"Questions are the purest form of expressed curiosity." ~ Steven Katz
Have you ever read a blog post and said to yourself as you were reading it "I was just discussing that the other day"? Well it happened to me recently. Last week we began the process of planning for learning networks within our community of schools. This is an opportunity for teachers to work with like grade teachers in other schools for professional learning. This year is a little different than in the past as administrators have been given more leeway on how the money for the release time is spent. More autonomy has been given to administrators and teachers as long as the professional learning is based on Collaborative Inquiry, Differentiated Instruction and/or the use of data. This is much more open than the prescriptive directions given in the past. So with the ball in our court administrators in my community of schools met to discuss how to structure the networks. As we sat around the table and talked about possibilities it became clear to me that a perfect way to meet the needs of teachers was to utilize an EdCamp model for our professional learning. I leaned over to my friend @turnmeluce and said "isn't this a perfect opportunity to use an EdCamp model?". She was thinking the same thing.
After giving a brief explanation to the group about the EdCamp model and how it could work with our group of teachers, they agreed it seemed like a great idea. I say "seemed" because I was the only person around the table that had actually attended an EdCamp. Not only were they putting a bit of trust in the model, they were also trusting my judgement. I was a little surprised that the group wasn't a little more hesitant as I know how difficult change can be for most people. I guess that says a lot about the professionalism of the great administrators working in my community of schools. Leaving the meeting I truly thought we were embarking on an innovative method of supporting teachers in their learning, which we all know is the most important factor in improving student achievement. But then on the drive home, fear and panic set in. Questions started running through my mind - What if teachers don't like the idea?, How are we going to explain to them what an EdCamp model is? How do we link their professional learning to school improvement plans and problems of practice? Am I being set up here? If it fails, it was all Fife's idea! I started second guessing myself and the idea of using an EdCamp model. I immediately called another friend of mine @sbruyns who is a Learning Supervisor with our district. I ran the whole idea by her, along with my apprehensions. Luckily, she has been to a few EdCamps and is a great source of experience in leading the instructional program in schools. Quickly she calmed my fears and we began to discuss what would be needed to make it work.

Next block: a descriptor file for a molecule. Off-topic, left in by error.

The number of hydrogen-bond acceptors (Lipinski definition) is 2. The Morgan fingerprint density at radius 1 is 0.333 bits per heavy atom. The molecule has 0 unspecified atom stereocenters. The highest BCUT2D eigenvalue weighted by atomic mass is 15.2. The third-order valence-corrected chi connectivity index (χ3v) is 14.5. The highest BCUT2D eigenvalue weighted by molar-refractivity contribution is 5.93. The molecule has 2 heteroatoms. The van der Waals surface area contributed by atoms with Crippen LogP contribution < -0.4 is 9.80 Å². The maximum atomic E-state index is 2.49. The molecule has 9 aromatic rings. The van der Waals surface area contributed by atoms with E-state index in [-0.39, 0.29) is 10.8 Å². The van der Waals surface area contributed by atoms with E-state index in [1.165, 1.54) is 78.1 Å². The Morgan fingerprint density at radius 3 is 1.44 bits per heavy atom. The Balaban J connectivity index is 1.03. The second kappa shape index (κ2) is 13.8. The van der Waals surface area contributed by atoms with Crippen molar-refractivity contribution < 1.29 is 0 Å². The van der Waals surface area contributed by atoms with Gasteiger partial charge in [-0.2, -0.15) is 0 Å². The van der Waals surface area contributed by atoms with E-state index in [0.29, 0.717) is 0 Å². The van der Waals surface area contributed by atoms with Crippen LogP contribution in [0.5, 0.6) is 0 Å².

It was over the next couple of days that I began to read blog posts that were discussing the same issue. Each post gave similar reasons for moving to an EdCamp style model - teacher preference, job-embedded learning, actively involved in the construction of their program and the ability to learn from one another. As we continue to plan our school-based EdCamp professional learning I'm more confident that it will meet the needs of teachers and produce exciting results. I'll be writing a follow-up post on the experience in the coming weeks, so keep an eye out!
I'd love to hear what your thoughts are about school-based professional learning and the impact an EdCamp model could have in your school.